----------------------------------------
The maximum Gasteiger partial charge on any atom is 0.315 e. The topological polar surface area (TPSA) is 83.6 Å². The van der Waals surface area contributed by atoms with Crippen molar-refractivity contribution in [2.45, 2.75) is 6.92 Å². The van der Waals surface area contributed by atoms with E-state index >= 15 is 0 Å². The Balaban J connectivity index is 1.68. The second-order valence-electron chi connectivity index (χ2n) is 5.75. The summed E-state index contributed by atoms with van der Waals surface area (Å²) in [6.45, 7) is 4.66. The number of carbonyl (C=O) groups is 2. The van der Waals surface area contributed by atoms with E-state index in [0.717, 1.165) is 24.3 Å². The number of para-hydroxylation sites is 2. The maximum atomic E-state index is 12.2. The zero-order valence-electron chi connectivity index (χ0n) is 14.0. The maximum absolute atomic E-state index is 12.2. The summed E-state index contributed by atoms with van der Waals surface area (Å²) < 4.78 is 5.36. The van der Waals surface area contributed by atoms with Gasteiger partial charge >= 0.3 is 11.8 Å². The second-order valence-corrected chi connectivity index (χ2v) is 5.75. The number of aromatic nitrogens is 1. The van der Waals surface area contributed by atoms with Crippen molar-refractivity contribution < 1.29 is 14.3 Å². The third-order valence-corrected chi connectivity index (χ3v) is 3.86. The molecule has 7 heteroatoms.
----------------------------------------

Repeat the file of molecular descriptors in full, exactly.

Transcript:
The maximum Gasteiger partial charge on any atom is 0.315 e. The topological polar surface area (TPSA) is 83.6 Å². The van der Waals surface area contributed by atoms with Crippen molar-refractivity contribution in [2.45, 2.75) is 6.92 Å². The van der Waals surface area contributed by atoms with E-state index >= 15 is 0 Å². The Balaban J connectivity index is 1.68. The second-order valence-electron chi connectivity index (χ2n) is 5.75. The summed E-state index contributed by atoms with van der Waals surface area (Å²) in [6.45, 7) is 4.66. The number of carbonyl (C=O) groups is 2. The van der Waals surface area contributed by atoms with E-state index in [0.717, 1.165) is 24.3 Å². The number of para-hydroxylation sites is 2. The maximum atomic E-state index is 12.2. The zero-order valence-electron chi connectivity index (χ0n) is 14.0. The maximum absolute atomic E-state index is 12.2. The summed E-state index contributed by atoms with van der Waals surface area (Å²) < 4.78 is 5.36. The van der Waals surface area contributed by atoms with Gasteiger partial charge >= 0.3 is 11.8 Å². The second-order valence-corrected chi connectivity index (χ2v) is 5.75. The number of aromatic nitrogens is 1. The van der Waals surface area contributed by atoms with Crippen molar-refractivity contribution < 1.29 is 14.3 Å². The third-order valence-corrected chi connectivity index (χ3v) is 3.86. The molecule has 7 heteroatoms.